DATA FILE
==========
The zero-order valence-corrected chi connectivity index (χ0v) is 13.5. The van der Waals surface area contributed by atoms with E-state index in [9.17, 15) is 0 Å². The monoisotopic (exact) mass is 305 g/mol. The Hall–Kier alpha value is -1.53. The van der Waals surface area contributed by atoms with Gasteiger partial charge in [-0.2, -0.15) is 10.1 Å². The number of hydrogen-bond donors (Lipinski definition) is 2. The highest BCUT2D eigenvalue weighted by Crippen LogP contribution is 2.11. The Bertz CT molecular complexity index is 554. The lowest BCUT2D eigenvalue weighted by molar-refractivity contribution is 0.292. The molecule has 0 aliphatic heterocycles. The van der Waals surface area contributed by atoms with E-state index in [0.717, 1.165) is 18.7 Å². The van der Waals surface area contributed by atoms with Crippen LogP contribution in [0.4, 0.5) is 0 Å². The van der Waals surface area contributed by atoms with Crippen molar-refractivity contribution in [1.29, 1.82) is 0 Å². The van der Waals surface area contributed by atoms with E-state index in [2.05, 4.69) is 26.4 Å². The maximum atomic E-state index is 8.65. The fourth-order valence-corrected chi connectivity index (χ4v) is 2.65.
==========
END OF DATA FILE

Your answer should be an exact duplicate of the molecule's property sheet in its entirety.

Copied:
The zero-order valence-corrected chi connectivity index (χ0v) is 13.5. The van der Waals surface area contributed by atoms with E-state index in [9.17, 15) is 0 Å². The monoisotopic (exact) mass is 305 g/mol. The Hall–Kier alpha value is -1.53. The van der Waals surface area contributed by atoms with Gasteiger partial charge in [-0.2, -0.15) is 10.1 Å². The number of hydrogen-bond donors (Lipinski definition) is 2. The highest BCUT2D eigenvalue weighted by Crippen LogP contribution is 2.11. The Bertz CT molecular complexity index is 554. The lowest BCUT2D eigenvalue weighted by molar-refractivity contribution is 0.292. The molecule has 0 aliphatic heterocycles. The van der Waals surface area contributed by atoms with E-state index in [0.717, 1.165) is 18.7 Å². The van der Waals surface area contributed by atoms with Crippen LogP contribution in [0.4, 0.5) is 0 Å². The van der Waals surface area contributed by atoms with Crippen molar-refractivity contribution in [1.29, 1.82) is 0 Å². The van der Waals surface area contributed by atoms with E-state index in [2.05, 4.69) is 26.4 Å². The maximum atomic E-state index is 8.65. The fourth-order valence-corrected chi connectivity index (χ4v) is 2.65.